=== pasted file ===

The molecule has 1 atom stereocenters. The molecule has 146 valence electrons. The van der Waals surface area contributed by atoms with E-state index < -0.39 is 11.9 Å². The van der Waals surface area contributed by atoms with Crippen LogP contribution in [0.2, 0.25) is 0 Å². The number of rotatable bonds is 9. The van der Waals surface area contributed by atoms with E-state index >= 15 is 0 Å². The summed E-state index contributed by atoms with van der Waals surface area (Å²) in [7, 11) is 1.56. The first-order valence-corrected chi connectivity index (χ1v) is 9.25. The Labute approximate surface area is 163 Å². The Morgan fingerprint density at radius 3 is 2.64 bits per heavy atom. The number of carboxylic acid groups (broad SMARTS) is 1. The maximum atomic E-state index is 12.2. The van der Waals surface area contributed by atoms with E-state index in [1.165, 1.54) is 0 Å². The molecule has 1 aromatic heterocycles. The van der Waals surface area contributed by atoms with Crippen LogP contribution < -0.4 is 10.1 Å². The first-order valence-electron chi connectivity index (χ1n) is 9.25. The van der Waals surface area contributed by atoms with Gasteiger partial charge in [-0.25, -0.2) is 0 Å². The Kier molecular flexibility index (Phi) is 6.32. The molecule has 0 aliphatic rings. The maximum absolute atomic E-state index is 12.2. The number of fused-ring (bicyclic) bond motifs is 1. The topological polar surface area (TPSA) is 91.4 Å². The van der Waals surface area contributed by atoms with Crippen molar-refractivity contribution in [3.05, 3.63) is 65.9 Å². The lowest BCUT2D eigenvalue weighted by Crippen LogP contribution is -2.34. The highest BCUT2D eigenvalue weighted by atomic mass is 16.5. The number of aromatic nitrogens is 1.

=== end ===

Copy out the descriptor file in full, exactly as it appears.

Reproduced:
The molecule has 1 atom stereocenters. The molecule has 146 valence electrons. The van der Waals surface area contributed by atoms with E-state index < -0.39 is 11.9 Å². The van der Waals surface area contributed by atoms with Crippen LogP contribution in [0.2, 0.25) is 0 Å². The number of rotatable bonds is 9. The van der Waals surface area contributed by atoms with E-state index >= 15 is 0 Å². The summed E-state index contributed by atoms with van der Waals surface area (Å²) in [7, 11) is 1.56. The first-order valence-corrected chi connectivity index (χ1v) is 9.25. The Labute approximate surface area is 163 Å². The Morgan fingerprint density at radius 3 is 2.64 bits per heavy atom. The number of carboxylic acid groups (broad SMARTS) is 1. The maximum atomic E-state index is 12.2. The van der Waals surface area contributed by atoms with E-state index in [1.165, 1.54) is 0 Å². The molecule has 1 aromatic heterocycles. The van der Waals surface area contributed by atoms with Crippen LogP contribution < -0.4 is 10.1 Å². The first-order valence-electron chi connectivity index (χ1n) is 9.25. The van der Waals surface area contributed by atoms with Gasteiger partial charge in [-0.25, -0.2) is 0 Å². The Kier molecular flexibility index (Phi) is 6.32. The molecule has 0 aliphatic rings. The maximum absolute atomic E-state index is 12.2. The number of fused-ring (bicyclic) bond motifs is 1. The topological polar surface area (TPSA) is 91.4 Å². The van der Waals surface area contributed by atoms with Crippen molar-refractivity contribution in [3.05, 3.63) is 65.9 Å². The lowest BCUT2D eigenvalue weighted by Crippen LogP contribution is -2.34. The highest BCUT2D eigenvalue weighted by atomic mass is 16.5. The number of aromatic nitrogens is 1.